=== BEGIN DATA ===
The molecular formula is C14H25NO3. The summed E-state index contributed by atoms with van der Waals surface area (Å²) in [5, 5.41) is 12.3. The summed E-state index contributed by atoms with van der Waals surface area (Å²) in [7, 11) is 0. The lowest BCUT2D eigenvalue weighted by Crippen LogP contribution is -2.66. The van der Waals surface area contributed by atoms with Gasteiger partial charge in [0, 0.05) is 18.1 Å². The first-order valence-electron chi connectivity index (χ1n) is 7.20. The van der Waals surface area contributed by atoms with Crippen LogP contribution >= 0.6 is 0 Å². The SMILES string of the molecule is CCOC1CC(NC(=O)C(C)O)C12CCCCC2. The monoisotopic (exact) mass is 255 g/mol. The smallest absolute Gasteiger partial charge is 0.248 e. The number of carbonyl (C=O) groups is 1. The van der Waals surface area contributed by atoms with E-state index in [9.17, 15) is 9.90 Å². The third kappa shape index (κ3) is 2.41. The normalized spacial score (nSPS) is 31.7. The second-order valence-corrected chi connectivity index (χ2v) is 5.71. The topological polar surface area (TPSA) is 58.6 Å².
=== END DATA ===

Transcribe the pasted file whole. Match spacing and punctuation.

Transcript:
The molecular formula is C14H25NO3. The summed E-state index contributed by atoms with van der Waals surface area (Å²) in [5, 5.41) is 12.3. The summed E-state index contributed by atoms with van der Waals surface area (Å²) in [7, 11) is 0. The lowest BCUT2D eigenvalue weighted by Crippen LogP contribution is -2.66. The van der Waals surface area contributed by atoms with Gasteiger partial charge in [0, 0.05) is 18.1 Å². The first-order valence-electron chi connectivity index (χ1n) is 7.20. The van der Waals surface area contributed by atoms with Crippen LogP contribution >= 0.6 is 0 Å². The SMILES string of the molecule is CCOC1CC(NC(=O)C(C)O)C12CCCCC2. The monoisotopic (exact) mass is 255 g/mol. The smallest absolute Gasteiger partial charge is 0.248 e. The number of carbonyl (C=O) groups is 1. The van der Waals surface area contributed by atoms with E-state index in [9.17, 15) is 9.90 Å². The third kappa shape index (κ3) is 2.41. The normalized spacial score (nSPS) is 31.7. The second-order valence-corrected chi connectivity index (χ2v) is 5.71. The topological polar surface area (TPSA) is 58.6 Å².